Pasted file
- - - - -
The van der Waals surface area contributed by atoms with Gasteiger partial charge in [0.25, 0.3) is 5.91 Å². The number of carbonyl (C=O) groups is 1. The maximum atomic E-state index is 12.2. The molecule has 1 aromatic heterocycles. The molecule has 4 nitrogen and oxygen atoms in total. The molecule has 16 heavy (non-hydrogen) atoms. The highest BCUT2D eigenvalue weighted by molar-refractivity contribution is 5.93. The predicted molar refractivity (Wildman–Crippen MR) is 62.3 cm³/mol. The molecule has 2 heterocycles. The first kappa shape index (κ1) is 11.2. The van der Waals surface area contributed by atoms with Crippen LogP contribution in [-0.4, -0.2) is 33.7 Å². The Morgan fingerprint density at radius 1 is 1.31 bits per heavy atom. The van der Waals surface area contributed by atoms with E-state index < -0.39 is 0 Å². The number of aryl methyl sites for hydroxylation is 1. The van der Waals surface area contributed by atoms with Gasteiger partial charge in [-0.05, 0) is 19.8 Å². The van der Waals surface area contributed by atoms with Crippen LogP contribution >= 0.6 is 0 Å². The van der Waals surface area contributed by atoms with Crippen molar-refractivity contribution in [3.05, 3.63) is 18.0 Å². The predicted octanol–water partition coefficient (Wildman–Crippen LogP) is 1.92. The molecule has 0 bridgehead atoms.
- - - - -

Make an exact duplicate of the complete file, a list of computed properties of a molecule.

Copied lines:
The van der Waals surface area contributed by atoms with Gasteiger partial charge in [0.25, 0.3) is 5.91 Å². The number of carbonyl (C=O) groups is 1. The maximum atomic E-state index is 12.2. The molecule has 1 aromatic heterocycles. The molecule has 4 nitrogen and oxygen atoms in total. The molecule has 16 heavy (non-hydrogen) atoms. The highest BCUT2D eigenvalue weighted by molar-refractivity contribution is 5.93. The predicted molar refractivity (Wildman–Crippen MR) is 62.3 cm³/mol. The molecule has 2 heterocycles. The first kappa shape index (κ1) is 11.2. The van der Waals surface area contributed by atoms with Crippen LogP contribution in [-0.4, -0.2) is 33.7 Å². The Morgan fingerprint density at radius 1 is 1.31 bits per heavy atom. The van der Waals surface area contributed by atoms with E-state index < -0.39 is 0 Å². The number of aryl methyl sites for hydroxylation is 1. The van der Waals surface area contributed by atoms with Gasteiger partial charge in [-0.05, 0) is 19.8 Å². The van der Waals surface area contributed by atoms with Crippen LogP contribution >= 0.6 is 0 Å². The van der Waals surface area contributed by atoms with Crippen molar-refractivity contribution in [3.05, 3.63) is 18.0 Å². The predicted octanol–water partition coefficient (Wildman–Crippen LogP) is 1.92. The molecule has 0 bridgehead atoms.